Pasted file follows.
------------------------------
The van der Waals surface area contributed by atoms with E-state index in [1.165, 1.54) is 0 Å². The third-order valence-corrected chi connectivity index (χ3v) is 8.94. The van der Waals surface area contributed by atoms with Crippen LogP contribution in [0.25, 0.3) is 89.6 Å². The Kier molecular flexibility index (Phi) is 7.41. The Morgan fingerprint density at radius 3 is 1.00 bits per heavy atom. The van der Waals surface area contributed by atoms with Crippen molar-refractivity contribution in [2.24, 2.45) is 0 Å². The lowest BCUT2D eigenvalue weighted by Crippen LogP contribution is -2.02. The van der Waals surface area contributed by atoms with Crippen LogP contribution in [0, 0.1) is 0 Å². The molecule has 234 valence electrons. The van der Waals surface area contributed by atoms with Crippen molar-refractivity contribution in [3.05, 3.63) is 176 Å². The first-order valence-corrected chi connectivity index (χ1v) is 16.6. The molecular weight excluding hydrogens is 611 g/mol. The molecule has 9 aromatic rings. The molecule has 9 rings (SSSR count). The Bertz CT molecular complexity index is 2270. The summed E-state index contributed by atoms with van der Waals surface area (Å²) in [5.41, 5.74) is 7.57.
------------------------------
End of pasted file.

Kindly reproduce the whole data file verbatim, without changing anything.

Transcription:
The van der Waals surface area contributed by atoms with E-state index in [1.165, 1.54) is 0 Å². The third-order valence-corrected chi connectivity index (χ3v) is 8.94. The van der Waals surface area contributed by atoms with Crippen LogP contribution in [0.25, 0.3) is 89.6 Å². The Kier molecular flexibility index (Phi) is 7.41. The Morgan fingerprint density at radius 3 is 1.00 bits per heavy atom. The van der Waals surface area contributed by atoms with Crippen molar-refractivity contribution in [2.24, 2.45) is 0 Å². The lowest BCUT2D eigenvalue weighted by Crippen LogP contribution is -2.02. The van der Waals surface area contributed by atoms with Crippen LogP contribution in [0, 0.1) is 0 Å². The molecule has 234 valence electrons. The van der Waals surface area contributed by atoms with Crippen molar-refractivity contribution in [3.05, 3.63) is 176 Å². The first-order valence-corrected chi connectivity index (χ1v) is 16.6. The molecular weight excluding hydrogens is 611 g/mol. The molecule has 9 aromatic rings. The molecule has 9 rings (SSSR count). The Bertz CT molecular complexity index is 2270. The summed E-state index contributed by atoms with van der Waals surface area (Å²) in [5.41, 5.74) is 7.57.